Near Hyde Park, many years ago I found this rather charming local feature – and recently, I finally remembered to take a camera and photograph it.

I originally found it when doing one of my random wanderings around, where I just start walking down side streets to see what is there – and found this gap in a wall.
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Basically, the area between Hyde Park and Knightbridge was split into two great estates, and a wall seperated them. As Knightsbridge built up as a shopping destination, this wall made it difficult for residents of the Rutland Estate side of the wall (the Northern side) to get to the shops without a fairly significant journey around going up to Hyde Park, then around to Knightsbridge.

During World War 2, a German bomb landed nearby and the wall was demolished in the explosion.

Suddenly, residents could walk the 100 yeards to Knightsbridge without having to take the mile or so detour!

After the war, the locals petitioned to keep a right of way through the replacement wall – and hence the “Hole in the Wall” as it is known came to be. While I found it by random chance, it is actually quite heavily used by local people who know about it.

A small sign was put next to the wall in 1998.

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Admitedly, architecturally – this is quite a irelevent – it is just a hole in the wall finished with brick linings and some steps.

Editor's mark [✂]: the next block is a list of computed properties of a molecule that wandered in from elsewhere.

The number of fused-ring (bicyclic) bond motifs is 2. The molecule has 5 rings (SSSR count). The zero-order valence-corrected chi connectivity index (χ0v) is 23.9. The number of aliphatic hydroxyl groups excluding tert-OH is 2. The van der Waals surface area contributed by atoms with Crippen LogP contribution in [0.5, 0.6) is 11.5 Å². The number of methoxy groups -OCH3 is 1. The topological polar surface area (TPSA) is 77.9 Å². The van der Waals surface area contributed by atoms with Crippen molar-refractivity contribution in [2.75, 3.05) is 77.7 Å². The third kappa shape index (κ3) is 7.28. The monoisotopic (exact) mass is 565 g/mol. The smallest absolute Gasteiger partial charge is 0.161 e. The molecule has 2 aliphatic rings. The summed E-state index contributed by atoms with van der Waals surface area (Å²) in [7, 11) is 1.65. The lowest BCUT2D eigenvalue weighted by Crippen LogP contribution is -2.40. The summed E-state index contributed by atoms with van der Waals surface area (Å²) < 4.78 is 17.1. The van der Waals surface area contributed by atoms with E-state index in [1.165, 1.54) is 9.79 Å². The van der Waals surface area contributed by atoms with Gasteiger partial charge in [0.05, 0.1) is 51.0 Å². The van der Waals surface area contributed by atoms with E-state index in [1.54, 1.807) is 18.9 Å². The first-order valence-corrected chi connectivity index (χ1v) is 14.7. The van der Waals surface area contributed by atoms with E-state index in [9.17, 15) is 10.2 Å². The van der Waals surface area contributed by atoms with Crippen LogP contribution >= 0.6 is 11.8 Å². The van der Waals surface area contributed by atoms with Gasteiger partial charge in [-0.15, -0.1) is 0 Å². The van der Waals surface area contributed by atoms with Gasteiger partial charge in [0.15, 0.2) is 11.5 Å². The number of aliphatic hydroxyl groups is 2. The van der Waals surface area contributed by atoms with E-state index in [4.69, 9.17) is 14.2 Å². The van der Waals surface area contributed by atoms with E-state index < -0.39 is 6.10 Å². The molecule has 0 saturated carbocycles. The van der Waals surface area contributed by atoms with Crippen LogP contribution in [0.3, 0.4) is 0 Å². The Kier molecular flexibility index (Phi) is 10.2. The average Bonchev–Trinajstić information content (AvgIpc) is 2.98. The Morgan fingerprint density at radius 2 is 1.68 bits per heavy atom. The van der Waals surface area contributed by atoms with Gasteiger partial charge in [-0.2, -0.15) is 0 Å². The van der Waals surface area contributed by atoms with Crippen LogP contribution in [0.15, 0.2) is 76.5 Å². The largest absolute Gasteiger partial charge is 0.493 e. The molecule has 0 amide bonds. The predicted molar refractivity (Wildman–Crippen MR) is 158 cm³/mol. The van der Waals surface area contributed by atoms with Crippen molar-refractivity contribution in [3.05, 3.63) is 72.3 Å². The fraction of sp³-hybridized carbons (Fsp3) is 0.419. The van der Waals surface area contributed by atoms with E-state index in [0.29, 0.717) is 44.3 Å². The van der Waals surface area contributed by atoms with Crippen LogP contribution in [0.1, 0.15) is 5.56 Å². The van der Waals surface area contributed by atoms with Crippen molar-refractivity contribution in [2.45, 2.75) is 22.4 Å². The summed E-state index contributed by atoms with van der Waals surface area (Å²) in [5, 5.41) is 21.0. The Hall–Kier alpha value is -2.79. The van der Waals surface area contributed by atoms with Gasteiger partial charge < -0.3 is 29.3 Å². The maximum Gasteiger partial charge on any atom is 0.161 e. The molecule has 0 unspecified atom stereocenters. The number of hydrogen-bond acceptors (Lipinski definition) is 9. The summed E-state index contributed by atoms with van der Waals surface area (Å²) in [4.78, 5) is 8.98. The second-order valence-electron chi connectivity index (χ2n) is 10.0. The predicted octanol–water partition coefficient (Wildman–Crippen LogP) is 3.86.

But I just love the little story, and I am really pleased that the council put up a small sign so that anyone who stumbles across it as I did can read this odd little tale.

Another photo, from the Knightsbridge side showing the steps. I am sure that if this was built today, they would have to have a long slope for “disabled access”. That would have spoilt its charm.

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If you want to find it – the North side address is Ennismore Street, alongside Rutland Street which is on the South side of the wall. This Google Maps link is close to the Hole.

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3 comments
  1. crusader says:

    or if they were building it today they could have just built it with no steps at all, and modified the ground on either side to slope. That way everyone, including parents with pushchairs, and older people could use it easily.

  2. Dr. David Jeffrey says:

    It is history. We have it and should be proud of those before us who rebuilt the “hole is the wall” for all of us to use, in perpetuity.
    When I lived on Ennismore Gardens, I took this route everyday to the Tube.
    Thank Goodness! An extra mile walk is not fun at the end of a long day.

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